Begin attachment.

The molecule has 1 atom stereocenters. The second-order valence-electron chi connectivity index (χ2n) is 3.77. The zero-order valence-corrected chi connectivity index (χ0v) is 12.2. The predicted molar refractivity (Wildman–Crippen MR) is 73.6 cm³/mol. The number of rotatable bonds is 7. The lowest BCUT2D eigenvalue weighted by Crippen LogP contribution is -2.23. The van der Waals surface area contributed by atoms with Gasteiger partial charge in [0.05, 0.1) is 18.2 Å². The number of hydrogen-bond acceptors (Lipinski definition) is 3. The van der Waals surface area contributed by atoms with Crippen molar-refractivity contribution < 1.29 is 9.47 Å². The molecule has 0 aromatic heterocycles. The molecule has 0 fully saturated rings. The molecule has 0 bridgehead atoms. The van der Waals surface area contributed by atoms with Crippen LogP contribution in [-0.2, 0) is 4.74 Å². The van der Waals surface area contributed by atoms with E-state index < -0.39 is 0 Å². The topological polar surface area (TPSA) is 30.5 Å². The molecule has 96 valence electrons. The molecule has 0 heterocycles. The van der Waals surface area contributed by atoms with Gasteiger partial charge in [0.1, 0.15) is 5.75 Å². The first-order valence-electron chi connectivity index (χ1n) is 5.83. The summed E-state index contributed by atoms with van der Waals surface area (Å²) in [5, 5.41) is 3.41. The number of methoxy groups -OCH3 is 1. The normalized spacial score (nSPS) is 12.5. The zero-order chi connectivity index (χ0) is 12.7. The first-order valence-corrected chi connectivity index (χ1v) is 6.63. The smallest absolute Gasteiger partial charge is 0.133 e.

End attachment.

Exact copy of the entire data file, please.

The molecule has 1 atom stereocenters. The second-order valence-electron chi connectivity index (χ2n) is 3.77. The zero-order valence-corrected chi connectivity index (χ0v) is 12.2. The predicted molar refractivity (Wildman–Crippen MR) is 73.6 cm³/mol. The number of rotatable bonds is 7. The lowest BCUT2D eigenvalue weighted by Crippen LogP contribution is -2.23. The van der Waals surface area contributed by atoms with Gasteiger partial charge in [0.05, 0.1) is 18.2 Å². The number of hydrogen-bond acceptors (Lipinski definition) is 3. The van der Waals surface area contributed by atoms with Crippen molar-refractivity contribution < 1.29 is 9.47 Å². The molecule has 0 aromatic heterocycles. The molecule has 0 fully saturated rings. The molecule has 0 bridgehead atoms. The van der Waals surface area contributed by atoms with Crippen LogP contribution in [-0.2, 0) is 4.74 Å². The van der Waals surface area contributed by atoms with E-state index < -0.39 is 0 Å². The topological polar surface area (TPSA) is 30.5 Å². The molecule has 96 valence electrons. The molecule has 0 heterocycles. The van der Waals surface area contributed by atoms with Gasteiger partial charge in [0.1, 0.15) is 5.75 Å². The first-order valence-electron chi connectivity index (χ1n) is 5.83. The summed E-state index contributed by atoms with van der Waals surface area (Å²) in [5, 5.41) is 3.41. The number of methoxy groups -OCH3 is 1. The normalized spacial score (nSPS) is 12.5. The zero-order chi connectivity index (χ0) is 12.7. The first-order valence-corrected chi connectivity index (χ1v) is 6.63. The smallest absolute Gasteiger partial charge is 0.133 e.